MINNEAPOLIS — The Raiders came into Sunday’s game knowing they had to slow down the Minnesota Vikings’ run game. But knowing it and doing it proved to be two different things.
Minnesota rushed for 211 yards, 110 of which came from Dalvin Cook, and overwhelmed the Raiders, handing them a 34-14 defeat.
As challenged as the Raiders were on defense, they struggled just as much on offense in falling to 1-2. They gained only 227 total yards and were limited to a touchdown prior to their final drive in the fourth quarter.
After scoring 24 points in a season-opening victory over the Denver Broncos, the Raiders have scored just 24 points in the last two weeks.
“We’ve got to play better in all three areas, and it starts with me,” Raiders coach Jon Gruden said.
Here’s a look at three things we learned in the Raiders’ Week 3 loss:
1. Defensive penalties prove lethal
The Raiders got down early, in large part because of penalties.
On the Vikings’ opening drive, the Raiders were flagged twice and gave the Vikings a pair of free first downs — first defensive holding, then encroachment. Those fouls helped put the Vikings in position to cash in on a 35-yard touchdown pass from quarterback Kirk Cousins to wide receiver Adam Thielen.
Later in the first quarter, the Raiders helped the Vikings overcome third-and-18 from their own 13 when defensive end Arden Key was called for roughing the passer on a screen pass to Cook. On the same drive, cornerback Gareon Conley committed a facemask penalty that put the Vikings on the Raiders’ 26.
A few plays later, Cook scored on a 1-yard run to put the Raiders down 14-0.
“Of course, third-down penalties suck. There’s no way around it,” defensive end Josh Mauro said. “It’s all on us. We have to be smarter and execute better.”
It’s tough enough to limit the Vikings’ offense. It’s that much harder if the unit gets help.
“If you fall behind against this team early, they have the closers that make it very difficult on you,” Gruden said.
2. Offense isn’t clicking
The Raiders scored 10 points last week and 14 points on Sunday. It’s worth noting seven of the club’s Week 3 points came on the Raiders’ last drive when the game had been decided.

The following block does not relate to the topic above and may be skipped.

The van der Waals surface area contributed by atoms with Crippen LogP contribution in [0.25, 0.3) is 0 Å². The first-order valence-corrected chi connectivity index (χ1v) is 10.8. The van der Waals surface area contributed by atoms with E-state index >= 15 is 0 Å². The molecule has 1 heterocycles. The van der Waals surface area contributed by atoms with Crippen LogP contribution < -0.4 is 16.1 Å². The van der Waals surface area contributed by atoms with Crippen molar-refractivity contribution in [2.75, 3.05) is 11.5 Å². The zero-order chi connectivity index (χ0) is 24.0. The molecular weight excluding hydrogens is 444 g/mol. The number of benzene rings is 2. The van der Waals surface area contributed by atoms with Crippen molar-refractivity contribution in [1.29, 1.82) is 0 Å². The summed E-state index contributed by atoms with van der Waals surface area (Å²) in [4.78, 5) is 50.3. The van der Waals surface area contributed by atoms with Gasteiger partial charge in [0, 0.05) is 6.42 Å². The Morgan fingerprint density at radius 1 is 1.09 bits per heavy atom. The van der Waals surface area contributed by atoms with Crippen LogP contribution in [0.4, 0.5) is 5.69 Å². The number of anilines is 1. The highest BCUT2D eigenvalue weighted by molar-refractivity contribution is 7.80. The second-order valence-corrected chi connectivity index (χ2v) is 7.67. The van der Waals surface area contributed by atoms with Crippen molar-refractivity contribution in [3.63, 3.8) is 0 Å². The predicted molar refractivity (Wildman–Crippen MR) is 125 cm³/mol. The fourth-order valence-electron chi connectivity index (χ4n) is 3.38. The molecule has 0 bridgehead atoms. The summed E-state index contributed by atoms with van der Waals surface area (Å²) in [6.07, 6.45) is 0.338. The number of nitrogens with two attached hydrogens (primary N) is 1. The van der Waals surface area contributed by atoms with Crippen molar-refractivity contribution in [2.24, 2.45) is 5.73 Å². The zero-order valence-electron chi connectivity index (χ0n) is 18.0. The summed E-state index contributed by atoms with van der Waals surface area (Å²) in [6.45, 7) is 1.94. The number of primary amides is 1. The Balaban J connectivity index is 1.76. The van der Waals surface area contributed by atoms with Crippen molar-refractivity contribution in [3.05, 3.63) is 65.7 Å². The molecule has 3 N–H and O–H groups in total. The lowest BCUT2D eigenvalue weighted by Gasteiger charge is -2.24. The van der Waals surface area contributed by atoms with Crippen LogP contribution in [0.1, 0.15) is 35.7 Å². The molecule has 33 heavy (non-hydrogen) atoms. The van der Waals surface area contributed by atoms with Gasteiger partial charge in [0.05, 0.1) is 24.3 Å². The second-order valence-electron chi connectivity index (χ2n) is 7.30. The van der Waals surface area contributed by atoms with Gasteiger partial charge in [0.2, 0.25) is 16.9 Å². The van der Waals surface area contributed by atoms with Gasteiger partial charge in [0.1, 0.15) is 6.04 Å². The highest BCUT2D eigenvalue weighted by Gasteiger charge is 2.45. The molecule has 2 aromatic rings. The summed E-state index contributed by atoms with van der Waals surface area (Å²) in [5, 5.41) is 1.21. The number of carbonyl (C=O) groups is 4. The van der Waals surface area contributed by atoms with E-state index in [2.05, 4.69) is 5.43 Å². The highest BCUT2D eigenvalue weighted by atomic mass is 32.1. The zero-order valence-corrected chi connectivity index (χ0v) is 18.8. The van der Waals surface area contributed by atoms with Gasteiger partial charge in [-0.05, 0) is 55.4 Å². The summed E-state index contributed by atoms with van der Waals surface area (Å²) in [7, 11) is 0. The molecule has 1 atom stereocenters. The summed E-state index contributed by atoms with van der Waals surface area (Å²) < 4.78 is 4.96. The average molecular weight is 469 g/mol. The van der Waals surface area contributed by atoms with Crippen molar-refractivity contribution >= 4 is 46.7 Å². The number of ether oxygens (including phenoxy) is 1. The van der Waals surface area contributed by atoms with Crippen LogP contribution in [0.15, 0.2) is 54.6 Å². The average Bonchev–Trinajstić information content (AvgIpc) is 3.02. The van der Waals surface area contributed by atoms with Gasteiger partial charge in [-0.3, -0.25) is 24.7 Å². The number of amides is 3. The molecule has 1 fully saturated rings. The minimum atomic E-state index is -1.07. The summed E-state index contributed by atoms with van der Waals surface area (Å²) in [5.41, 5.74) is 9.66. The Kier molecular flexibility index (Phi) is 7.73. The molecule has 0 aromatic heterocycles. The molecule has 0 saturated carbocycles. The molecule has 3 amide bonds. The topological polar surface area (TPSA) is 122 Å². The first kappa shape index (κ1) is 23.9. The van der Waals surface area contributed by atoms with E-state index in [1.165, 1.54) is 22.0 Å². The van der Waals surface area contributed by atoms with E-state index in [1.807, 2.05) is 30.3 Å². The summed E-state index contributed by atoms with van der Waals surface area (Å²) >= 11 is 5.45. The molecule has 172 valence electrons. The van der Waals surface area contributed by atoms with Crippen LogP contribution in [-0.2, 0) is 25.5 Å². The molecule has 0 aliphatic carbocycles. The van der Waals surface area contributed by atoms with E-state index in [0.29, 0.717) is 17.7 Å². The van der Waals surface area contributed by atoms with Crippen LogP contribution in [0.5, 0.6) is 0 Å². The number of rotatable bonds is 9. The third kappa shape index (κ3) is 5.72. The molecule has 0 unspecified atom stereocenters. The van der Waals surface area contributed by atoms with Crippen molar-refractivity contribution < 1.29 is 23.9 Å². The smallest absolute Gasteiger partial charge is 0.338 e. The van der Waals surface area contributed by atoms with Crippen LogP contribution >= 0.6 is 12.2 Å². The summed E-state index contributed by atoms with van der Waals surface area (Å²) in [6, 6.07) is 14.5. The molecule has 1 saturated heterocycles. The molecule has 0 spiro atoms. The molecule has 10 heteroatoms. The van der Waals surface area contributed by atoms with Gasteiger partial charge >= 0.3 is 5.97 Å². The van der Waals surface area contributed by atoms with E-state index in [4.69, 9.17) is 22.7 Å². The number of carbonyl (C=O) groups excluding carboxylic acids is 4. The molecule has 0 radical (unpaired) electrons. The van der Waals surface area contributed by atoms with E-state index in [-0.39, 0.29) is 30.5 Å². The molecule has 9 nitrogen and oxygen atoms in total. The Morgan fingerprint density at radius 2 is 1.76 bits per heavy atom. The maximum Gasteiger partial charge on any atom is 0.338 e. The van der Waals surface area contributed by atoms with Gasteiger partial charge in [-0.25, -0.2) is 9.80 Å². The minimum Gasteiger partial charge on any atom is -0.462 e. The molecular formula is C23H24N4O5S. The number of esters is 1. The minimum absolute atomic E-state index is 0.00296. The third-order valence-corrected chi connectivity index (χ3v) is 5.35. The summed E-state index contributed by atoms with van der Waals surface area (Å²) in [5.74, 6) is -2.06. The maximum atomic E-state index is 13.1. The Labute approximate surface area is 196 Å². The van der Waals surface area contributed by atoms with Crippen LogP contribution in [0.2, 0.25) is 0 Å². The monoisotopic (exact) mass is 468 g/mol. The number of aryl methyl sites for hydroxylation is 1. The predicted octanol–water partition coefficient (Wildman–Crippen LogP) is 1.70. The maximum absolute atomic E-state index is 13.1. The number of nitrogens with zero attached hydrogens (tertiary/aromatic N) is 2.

Quarterback Derek Carr said he felt like the offense moved the ball well, but just didn’t finish drives like they did in their opening victory over the Broncos.
“We didn’t really have a problem moving the ball. Now, we had some sacks and penalties and stuff,” Carr said. “But when it came to running plays against their defense, we didn’t have a problem getting things going.”
Carr’s assessment, however, doesn’t paint a full picture. The Raiders did have three possessions finish in Minnesota territory without points.
But the offense started the game with two punts and an interception, giving Minnesota the opportunity to build a 21-0 lead. And the Raiders gained no yards on their possession to open the second half, going three-and-out. The Vikings subsequently used a 10-play, 92-yard drive to build a 28-7 lead.
The Raiders certainly can do a better job of finishing drives once they get to opponent territory. But they also have to do a better job of reaching it.
3. Time to refocus — quickly
No one in the Raiders’ locker room thinks the rest of the league will feel bad for them as they continue on a six-week road stint. But it should add to the level of urgency the club feels when it comes to making corrections before playing the Indianapolis Colts next week.
“It’s not getting any easier for us, but I do not think that the guys in this locker room are looking for easy,” tight end Darren Waller said. “They are looking to that road that is as tough as possible because that will bring the best out of us.”
Even with Jacoby Brissett at quarterback instead of Andrew Luck, the 2-1 Colts will be a challenge for the Raiders, particularly if the club makes it easier with penalties and turnovers.
The Raiders will have to refocus at practice and play a clean game next week to defeat Indianapolis on the road.